One of the advantages of applicants' invention is that a long-sized product is obtained from a short blank, for example, it is possible to elongated a 1 m blank to 18 to 24 m.
The blanks may be elongated more than 3 times, that is, the elongation is such that the cross-sectional area of the pipe is reduced to less than 1/3 its original cross-sectional area. Thus if the cross-sectional area of the pipe before elongation is X, then the cross-sectional area of the pipe after elongating to form the final product would be 1/3 of X. The cross-sectional area referred to is the cross-sectional area of the material of the pipe excluding the hollow center. Thus the final elongated pipe would have a cross-sectional area less than 1/3 of the cross-sectional area of the pipe before elongation.
After the hot isostatic pressing, the pipe may be elongated by various methods including hot extrusion, and utilizing a plug mill, pilger mill, rolling mill, or mandrel mill under hot conditions, or utilizing a pilger mill, rolling mill (roll dies and mandrel), and drawing under cold conditions. Although hot extrusion may be used, it is not necessary to use hot extrusion to effect elongation. Hot extrusion provides a large degree of deformation in one pass, and there is an advantage that the material is metallurgically bonded, but the apparatus is very expensive. The materials themselves, however, are already metallurically bonded during the HIP treatment so that it is not necessary to metallurgically bond the blanks during the step of elongation. Therefore, it is not necessary to use hot extrusion, although it may be used. Hot extrusion requires a large degree of force for metallurgical bonding and there is a large difference between working of materials which are already metallurically bonded and working of materials which are merely mechanically fit. In utilizing hot extrusion, non-uniform thickness can result because a large degree of deformation is effected in one pass. In applicant's invention, it is possible to use other elongating procedures in which the apparatus is not as costly. When using processes such as plug mill or pilger mill, the deformation is slowly observed and it is not necessary to use a large force and it is possible to produce a product having a much more accurate thickness. Also, even in the case of using hot extrusion for elongating, the problem of non-uniformity of thickness of the obtained product is alleviated by having first used the HIP treatment of the blank.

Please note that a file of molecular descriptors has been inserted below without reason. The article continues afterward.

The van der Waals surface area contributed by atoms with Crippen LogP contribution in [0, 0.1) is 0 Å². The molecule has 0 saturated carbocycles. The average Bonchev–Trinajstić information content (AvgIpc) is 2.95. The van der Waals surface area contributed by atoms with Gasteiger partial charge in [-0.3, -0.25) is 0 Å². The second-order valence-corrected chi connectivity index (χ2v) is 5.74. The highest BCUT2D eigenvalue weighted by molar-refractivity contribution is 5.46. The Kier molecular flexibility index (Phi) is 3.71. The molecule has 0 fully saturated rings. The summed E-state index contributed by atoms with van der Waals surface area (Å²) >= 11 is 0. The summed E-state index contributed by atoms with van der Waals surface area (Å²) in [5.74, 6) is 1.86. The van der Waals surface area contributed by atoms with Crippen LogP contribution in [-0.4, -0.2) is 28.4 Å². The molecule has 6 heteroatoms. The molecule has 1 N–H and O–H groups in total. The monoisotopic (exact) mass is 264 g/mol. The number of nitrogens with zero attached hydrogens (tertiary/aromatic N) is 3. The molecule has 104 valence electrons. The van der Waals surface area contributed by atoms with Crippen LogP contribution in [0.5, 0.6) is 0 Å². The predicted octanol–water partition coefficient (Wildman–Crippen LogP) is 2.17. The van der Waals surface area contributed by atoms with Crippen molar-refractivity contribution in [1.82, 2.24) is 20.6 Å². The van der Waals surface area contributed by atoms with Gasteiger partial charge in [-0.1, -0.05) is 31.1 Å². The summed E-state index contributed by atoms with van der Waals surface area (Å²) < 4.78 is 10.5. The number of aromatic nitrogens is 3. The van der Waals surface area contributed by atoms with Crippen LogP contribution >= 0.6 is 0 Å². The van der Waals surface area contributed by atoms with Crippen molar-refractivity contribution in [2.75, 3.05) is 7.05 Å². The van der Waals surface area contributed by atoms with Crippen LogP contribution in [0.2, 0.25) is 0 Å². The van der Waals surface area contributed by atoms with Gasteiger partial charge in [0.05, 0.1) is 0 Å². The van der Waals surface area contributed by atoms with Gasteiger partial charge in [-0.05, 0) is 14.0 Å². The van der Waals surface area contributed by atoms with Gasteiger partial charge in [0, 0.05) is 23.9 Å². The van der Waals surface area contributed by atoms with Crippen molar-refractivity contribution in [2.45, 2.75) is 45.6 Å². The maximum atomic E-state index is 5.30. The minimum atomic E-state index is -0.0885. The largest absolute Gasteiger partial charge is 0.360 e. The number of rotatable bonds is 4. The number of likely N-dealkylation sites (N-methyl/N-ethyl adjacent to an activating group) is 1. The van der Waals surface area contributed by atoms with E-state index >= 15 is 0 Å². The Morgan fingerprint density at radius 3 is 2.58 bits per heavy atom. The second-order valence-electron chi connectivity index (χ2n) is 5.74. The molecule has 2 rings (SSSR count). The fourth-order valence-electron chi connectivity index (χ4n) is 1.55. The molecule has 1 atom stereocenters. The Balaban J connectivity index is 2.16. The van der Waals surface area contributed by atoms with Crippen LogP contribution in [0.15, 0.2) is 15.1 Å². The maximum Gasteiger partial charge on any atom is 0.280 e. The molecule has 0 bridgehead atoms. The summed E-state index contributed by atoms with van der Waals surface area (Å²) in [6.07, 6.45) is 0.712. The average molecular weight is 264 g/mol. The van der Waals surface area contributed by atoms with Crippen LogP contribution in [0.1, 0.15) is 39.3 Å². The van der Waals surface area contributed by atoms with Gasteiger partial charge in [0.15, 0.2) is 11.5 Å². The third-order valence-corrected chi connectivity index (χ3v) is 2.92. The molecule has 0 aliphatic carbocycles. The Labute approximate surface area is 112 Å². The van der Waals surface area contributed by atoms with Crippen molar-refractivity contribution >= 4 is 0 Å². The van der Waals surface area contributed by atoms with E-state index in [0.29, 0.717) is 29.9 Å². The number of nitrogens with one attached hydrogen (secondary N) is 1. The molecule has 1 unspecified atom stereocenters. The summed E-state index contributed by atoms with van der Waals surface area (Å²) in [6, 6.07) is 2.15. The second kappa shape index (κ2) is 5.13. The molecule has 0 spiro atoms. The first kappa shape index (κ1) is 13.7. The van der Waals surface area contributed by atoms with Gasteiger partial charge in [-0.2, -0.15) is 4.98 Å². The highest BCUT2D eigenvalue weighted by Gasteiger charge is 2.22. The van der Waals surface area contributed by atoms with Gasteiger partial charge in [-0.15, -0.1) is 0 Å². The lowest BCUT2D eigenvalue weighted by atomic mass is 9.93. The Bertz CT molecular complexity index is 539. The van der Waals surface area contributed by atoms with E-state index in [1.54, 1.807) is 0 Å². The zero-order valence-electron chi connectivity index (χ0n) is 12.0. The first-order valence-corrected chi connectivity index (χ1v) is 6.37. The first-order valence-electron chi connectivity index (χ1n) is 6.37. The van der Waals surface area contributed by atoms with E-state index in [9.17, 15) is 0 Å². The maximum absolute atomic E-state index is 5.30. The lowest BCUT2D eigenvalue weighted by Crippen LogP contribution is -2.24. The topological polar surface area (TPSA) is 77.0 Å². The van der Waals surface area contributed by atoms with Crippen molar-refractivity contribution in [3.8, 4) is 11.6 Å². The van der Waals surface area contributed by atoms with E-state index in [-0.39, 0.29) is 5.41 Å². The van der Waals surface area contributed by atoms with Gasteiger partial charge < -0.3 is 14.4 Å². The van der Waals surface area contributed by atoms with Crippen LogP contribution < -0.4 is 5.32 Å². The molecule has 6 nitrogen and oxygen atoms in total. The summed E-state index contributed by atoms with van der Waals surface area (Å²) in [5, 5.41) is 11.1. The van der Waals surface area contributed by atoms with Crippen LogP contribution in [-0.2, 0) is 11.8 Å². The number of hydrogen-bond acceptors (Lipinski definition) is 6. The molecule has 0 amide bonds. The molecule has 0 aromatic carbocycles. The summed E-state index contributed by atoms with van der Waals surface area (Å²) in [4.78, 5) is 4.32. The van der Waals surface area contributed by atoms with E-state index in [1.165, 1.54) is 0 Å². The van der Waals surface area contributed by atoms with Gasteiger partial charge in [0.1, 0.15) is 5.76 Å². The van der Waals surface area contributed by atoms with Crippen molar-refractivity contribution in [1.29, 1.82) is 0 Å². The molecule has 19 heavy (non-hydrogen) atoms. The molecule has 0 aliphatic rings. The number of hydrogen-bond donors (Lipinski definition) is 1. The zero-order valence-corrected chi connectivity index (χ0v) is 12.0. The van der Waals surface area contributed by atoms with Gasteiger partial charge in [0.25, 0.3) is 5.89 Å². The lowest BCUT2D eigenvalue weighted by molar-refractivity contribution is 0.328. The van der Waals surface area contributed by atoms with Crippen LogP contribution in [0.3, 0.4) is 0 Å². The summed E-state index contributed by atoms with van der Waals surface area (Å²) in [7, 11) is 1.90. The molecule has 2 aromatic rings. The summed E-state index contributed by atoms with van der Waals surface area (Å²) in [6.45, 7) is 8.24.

As regards the hot elongating processes, the temperatures may be almost the same as the temperature of the HIP treatment. For example, the hot elongation of carbon steel and nickel base super alloy would be about 1200° C. The elongation utilizing the aforementioned cold methods are effected at room temperature.
In applicants' invention, the complete metallurgical bonding is achieved with high reliability because of the uniform and stable pressure which is applied to the inner and outer pipes by the hot isostatic pressing.
In utilizing hot isostatic pressing, thick diffusion layers may be obtained and the grains of the matrix of the tubular blanks are coarse. However, such thick diffusion layers are subsequently elongated by the elongating process and the grains are thereby refined. Accordingly, the tubular blanks are completely fitted and the roughened diffusion layers are not too thick, such that final clad pipe is very strong and can be reliably and practically used in the oil industry.
Plug mill, pilger mill, and cold drawing are known in the prior art.
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|U.S. Classification||228/131, 228/155, 228/175|
|International Classification||B23K31/02, B21D39/04, B23K20/00, B21C37/06|
|Cooperative Classification||B21C37/06, B23K31/027, B21D39/04, B23K20/001|
|European Classification||B23K20/00B, B21C37/06, B21D39/04, B23K31/02T|
|Jul 17, 1986||AS||Assignment|
Owner name: KUROKI KOGYOSHO CO., LTD., 3-4-20, JINYAMA, YAHATA
Free format text: ASSIGNMENT OF ASSIGNORS INTEREST.;ASSIGNORS:KUROKI, TAKANORI;YOSHIDA, TOSHIO;REEL/FRAME:004642/0602;SIGNING DATES FROM 19860621 TO 19860708
Owner name: KUROKI KOGYOSHO CO., LTD., JAPAN
Free format text: ASSIGNMENT OF ASSIGNORS INTEREST;ASSIGNORS:KUROKI, TAKANORI;YOSHIDA, TOSHIO;SIGNING DATES FROM 19860621 TO 19860708;REEL/FRAME:004642/0602
|Jul 2, 1992||FPAY||Fee payment|
Year of fee payment: 4
|Jun 14, 1996||FPAY||Fee payment|
Year of fee payment: 8
|Jun 20, 2000||FPAY||Fee payment|
Year of fee payment: 12